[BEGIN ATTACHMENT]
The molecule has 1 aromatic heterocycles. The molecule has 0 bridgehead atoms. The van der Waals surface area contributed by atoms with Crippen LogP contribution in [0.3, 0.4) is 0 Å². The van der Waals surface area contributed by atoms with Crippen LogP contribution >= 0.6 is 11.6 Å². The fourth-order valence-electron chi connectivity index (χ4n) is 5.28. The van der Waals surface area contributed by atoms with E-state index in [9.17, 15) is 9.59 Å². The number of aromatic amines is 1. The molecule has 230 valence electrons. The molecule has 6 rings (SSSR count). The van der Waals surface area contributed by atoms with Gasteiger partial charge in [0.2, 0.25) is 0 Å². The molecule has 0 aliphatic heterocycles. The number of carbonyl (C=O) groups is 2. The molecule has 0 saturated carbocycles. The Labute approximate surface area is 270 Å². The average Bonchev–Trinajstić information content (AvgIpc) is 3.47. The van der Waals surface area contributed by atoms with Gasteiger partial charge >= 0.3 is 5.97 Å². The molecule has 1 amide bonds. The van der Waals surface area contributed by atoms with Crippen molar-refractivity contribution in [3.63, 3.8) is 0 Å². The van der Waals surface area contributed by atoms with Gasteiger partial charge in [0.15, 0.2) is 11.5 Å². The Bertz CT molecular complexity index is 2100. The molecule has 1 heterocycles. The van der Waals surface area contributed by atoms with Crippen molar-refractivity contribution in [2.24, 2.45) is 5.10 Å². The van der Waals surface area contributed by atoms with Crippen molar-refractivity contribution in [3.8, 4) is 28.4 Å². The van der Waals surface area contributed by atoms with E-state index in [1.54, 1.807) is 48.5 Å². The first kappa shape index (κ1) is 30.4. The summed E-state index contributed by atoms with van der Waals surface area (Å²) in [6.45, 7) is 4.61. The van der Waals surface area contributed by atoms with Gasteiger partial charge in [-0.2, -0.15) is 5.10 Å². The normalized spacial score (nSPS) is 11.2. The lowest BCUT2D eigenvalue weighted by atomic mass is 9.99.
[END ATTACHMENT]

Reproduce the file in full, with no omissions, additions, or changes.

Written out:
The molecule has 1 aromatic heterocycles. The molecule has 0 bridgehead atoms. The van der Waals surface area contributed by atoms with Crippen LogP contribution in [0.3, 0.4) is 0 Å². The van der Waals surface area contributed by atoms with Crippen LogP contribution >= 0.6 is 11.6 Å². The fourth-order valence-electron chi connectivity index (χ4n) is 5.28. The van der Waals surface area contributed by atoms with E-state index in [9.17, 15) is 9.59 Å². The number of aromatic amines is 1. The molecule has 230 valence electrons. The molecule has 6 rings (SSSR count). The van der Waals surface area contributed by atoms with Gasteiger partial charge in [0.2, 0.25) is 0 Å². The molecule has 0 aliphatic heterocycles. The number of carbonyl (C=O) groups is 2. The molecule has 0 saturated carbocycles. The Labute approximate surface area is 270 Å². The average Bonchev–Trinajstić information content (AvgIpc) is 3.47. The van der Waals surface area contributed by atoms with Gasteiger partial charge >= 0.3 is 5.97 Å². The molecule has 1 amide bonds. The van der Waals surface area contributed by atoms with Crippen molar-refractivity contribution in [3.63, 3.8) is 0 Å². The van der Waals surface area contributed by atoms with Gasteiger partial charge in [0.15, 0.2) is 11.5 Å². The Bertz CT molecular complexity index is 2100. The molecule has 1 heterocycles. The van der Waals surface area contributed by atoms with Crippen molar-refractivity contribution in [2.24, 2.45) is 5.10 Å². The van der Waals surface area contributed by atoms with Crippen molar-refractivity contribution in [3.8, 4) is 28.4 Å². The van der Waals surface area contributed by atoms with E-state index in [1.54, 1.807) is 48.5 Å². The first kappa shape index (κ1) is 30.4. The summed E-state index contributed by atoms with van der Waals surface area (Å²) in [6.45, 7) is 4.61. The van der Waals surface area contributed by atoms with Gasteiger partial charge in [-0.2, -0.15) is 5.10 Å². The normalized spacial score (nSPS) is 11.2. The lowest BCUT2D eigenvalue weighted by atomic mass is 9.99.